I'm not saying voting-based systems are useless in websites - they can provide a quick insight into whether something is likable or useful. What I'm pondering is this: what's the point of being a sheep?

Meteor Server Comet

So apparently, we can use forever XHR for doing Comet in Safari. I'm a bit skeptical, as this hasn't worked when I last tried this technique, but hopefully I just did something wrong last time.

Muxlim

Second Life for muslims. Call me crazy, but I want to try it out.

Tips for MySQL architects

Nice slideshow.

Response splitting

Nice to keep in mind (I can't think of any reasons why one would want to add user-generated data on a response header, though).

Deploying new UI is hard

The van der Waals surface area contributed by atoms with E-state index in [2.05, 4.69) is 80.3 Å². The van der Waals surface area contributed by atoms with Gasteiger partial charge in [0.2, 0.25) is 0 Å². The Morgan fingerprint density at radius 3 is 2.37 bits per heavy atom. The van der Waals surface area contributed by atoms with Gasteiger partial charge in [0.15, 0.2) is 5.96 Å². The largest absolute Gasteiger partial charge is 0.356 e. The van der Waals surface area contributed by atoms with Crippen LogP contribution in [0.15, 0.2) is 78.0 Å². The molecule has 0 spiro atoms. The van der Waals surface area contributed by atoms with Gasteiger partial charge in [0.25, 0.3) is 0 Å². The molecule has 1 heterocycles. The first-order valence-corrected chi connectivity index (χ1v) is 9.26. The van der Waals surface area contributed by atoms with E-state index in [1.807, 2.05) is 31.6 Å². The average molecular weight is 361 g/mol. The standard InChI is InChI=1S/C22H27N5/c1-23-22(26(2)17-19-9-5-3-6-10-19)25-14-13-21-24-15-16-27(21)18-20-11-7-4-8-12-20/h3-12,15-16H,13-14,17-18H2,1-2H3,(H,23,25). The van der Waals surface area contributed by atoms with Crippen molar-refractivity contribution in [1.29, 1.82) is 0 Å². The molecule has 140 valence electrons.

Right, iGoogle?

Studies are most likely wrong

Here's a pretty good reason to doubt everything you think you know.

Sunday, October 19, 2008

Flashing of unstyled content

A clever way of fixing it using JQuery.

If all you need to do is display:none elements of a certain class, adding that one rule in a style tag inside of a <noscript> tag might be easier (though probably not as pretty).

Saturday, October 18, 2008

Instant docs for Java SDK

Here's a neat way of getting instant documentation on core java API:

  • Get SlickRun
  • Add a rule that launches your browser (for example "j" to launches Firefox)
  • Set the "Parameters" field to this:
    http://google.ca/search?q=java+$W$&btnI=I%27m+Feeling+Lucky
  • Call SlickRun via WindowsKey+Q, type "j thread", or "j comparable", or whatever.
  • Works for all the classes I've tried so far :)

Friday, October 17, 2008

Some useful stuff about geolocation

For future reference:

Spyware?

I bet 10 bucks that the sponsored link on the top is spyware-ridden. Come on, 0-PDF.com?

Coding vs reusing

Jeff Atwood just wrote about his never-ending HTML sanitization saga. The post is filled with napalm but brings an interesting point I was actually pondering to myself this morning.